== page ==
Kanto for everyone
The Pokémon games have always aimed to be accessible to everyone — from kids catching their first Pokémon, to Trainers adventuring through a new region, through to the advanced players, trying out every new strategy to add to their repertoire. With every generation, Pokémon role-playing game developers Game Freak have added layer upon layer of new features and gimmicks to each game. These changes tend to make Pokémon games easier for new players to understand, adding complexity to the core, while keeping the core game largely the same.
But with increasing competition from other video games in Japan, such as Yo-Kai Watch, something had to change. Releases came every year, and various new mechanics were added to appeal to players, old and new. Following the release of Pokémon GO, expectations changed. Where it counted, the games felt more different than they seemed similar. To players who only play GO, the concept of battling to catch Pokémon would feel foreign. The Pokémon players would encounter were largely unfamiliar — what with around three hundred different species of Pokémon. What’s more, battles themselves could be hindered from all the complexity — with various Abilities, items, and many generations of pocket monsters to account for.
Enter Pokémon: Let’s Go, Pikachu! and Pokémon: Let’s Go, Eevee!, the newest Pokémon role-playing games landing on the Nintendo Switch. Like Pokémon Sun and Pokémon Moon before it, the Pokémon: Let’s Go games attempt to break the series’ traditions, but this time by building from and tweaking the formula used in the series’ roots: the first generation of the Pokémon series, particularly Pokémon Yellow. This focus has led Game Freak to paring the games right down to the first 151 Pokémon. Plus two.
New and experienced players will find the Let’s Go games to be different. As PokéCommunity Daily will show, that’s not a bad thing.
Note, too, that the version you get determines your partner Pokémon. Let’s Go, Pikachu! features Pikachu as a starter, while Eevee is the starter for its respective version.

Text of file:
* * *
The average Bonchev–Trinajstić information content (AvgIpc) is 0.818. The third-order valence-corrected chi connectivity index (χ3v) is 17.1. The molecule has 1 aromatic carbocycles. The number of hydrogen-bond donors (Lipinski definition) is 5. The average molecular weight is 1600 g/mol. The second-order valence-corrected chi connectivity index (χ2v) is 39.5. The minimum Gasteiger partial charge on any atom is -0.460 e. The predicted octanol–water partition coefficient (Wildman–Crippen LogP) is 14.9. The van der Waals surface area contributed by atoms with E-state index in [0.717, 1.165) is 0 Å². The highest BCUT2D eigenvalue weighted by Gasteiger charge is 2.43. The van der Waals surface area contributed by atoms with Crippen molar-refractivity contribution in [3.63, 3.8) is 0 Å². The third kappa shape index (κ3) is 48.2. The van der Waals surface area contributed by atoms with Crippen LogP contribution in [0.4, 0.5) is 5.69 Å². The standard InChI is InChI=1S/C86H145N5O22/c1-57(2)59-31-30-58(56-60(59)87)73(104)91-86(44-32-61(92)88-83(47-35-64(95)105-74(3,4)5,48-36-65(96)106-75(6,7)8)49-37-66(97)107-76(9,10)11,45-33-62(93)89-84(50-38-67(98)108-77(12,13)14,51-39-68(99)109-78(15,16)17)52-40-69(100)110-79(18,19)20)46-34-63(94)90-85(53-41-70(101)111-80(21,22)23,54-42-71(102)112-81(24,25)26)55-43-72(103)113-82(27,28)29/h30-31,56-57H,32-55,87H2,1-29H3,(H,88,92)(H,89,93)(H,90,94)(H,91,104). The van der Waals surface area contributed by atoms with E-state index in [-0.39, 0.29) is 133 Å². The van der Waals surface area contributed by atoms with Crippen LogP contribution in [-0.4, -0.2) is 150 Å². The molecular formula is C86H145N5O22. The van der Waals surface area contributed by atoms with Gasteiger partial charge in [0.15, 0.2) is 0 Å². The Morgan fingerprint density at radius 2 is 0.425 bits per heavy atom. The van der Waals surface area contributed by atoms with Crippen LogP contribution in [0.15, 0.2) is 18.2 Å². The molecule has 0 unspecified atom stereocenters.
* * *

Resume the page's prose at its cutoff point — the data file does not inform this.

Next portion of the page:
Table of Contents
- Kanto for everyone
- A look at the new mechanics in Let’s Go
- Graphics bring Kanto alive again
- Hello to a familiar cast, setting and story
- The perfect companion in Poké Ball Plus
- Grab Bag
- Your Pikachu or Eevee brings the game to life
- Walking with your Pokémon is a thing again
- Co-op multiplayer can get pretty overpowered
- Kanto’s 153 Pokémon
- Catch Combos and Madame Celadon help you find the best
- Farewell Hidden Machines, hello Secret Techniques
- GO Park is a nice integration with Pokémon GO
- The same sounds of Kanto, but better
- And a few other small things
- Screen and Video Capture support, finally
Pokémon: Let’s Go, Pikachu! and Pokémon: Let’s Go, Eevee! have been an absolute pleasure to review, and you’ll probably notice that from the length of the review. Totalling almost 12,000 words, this review was no walk-in-the-park for me to complete. As one who is absolutely passionate about virtually every element of the Pokémon games, this review breaks down a lot of the elements and mechanics the games provide. Not being one for short opines like you’d find on the internet, I felt there’d be a good number of people looking for information on those one or two things that most reviews would never mention. (There’s nothing wrong with brevity in a review, of course.)
With being a lengthy, almost 20-page read that structures itself like I would structure a college assignment, I don’t expect readers to attempt to fully digest it in one sitting. Perhaps there’s only some parts you’d care about in the games — so by all means, skip to a section and read about what you want to read. Hopefully doing so will help you with your buying decisions for these games.
If you enjoy this review, share it! Recommend it to friends, show them parts of it, and convince them that Let’s Go is a good (or bad) game! Also consider reading our other product reviews we’ve written on PokéCommunity Daily. I hope you’ll find Daily’s reviews to be a rather entertaining read. Feel free to throw some feedback my way, buy me a drink, or just a quick kudos, via my PokéCommunity profile or Twitter account @Sotomura.
This review would not be possible without the support of PokéCommunity Daily’s staff — to our associate editors bobandbill and Volpe Artica for their constant support, and to our editing team for their proofreading and feedback. Special thanks must go out to Nintendo Australia, for providing a copy of Let’s Go, Eevee! for our review. I hope that the two weeks of playing and writing this up have been well worth it for them. And lastly, a huge thanks to you, the readers, for supporting PokéCommunity Daily.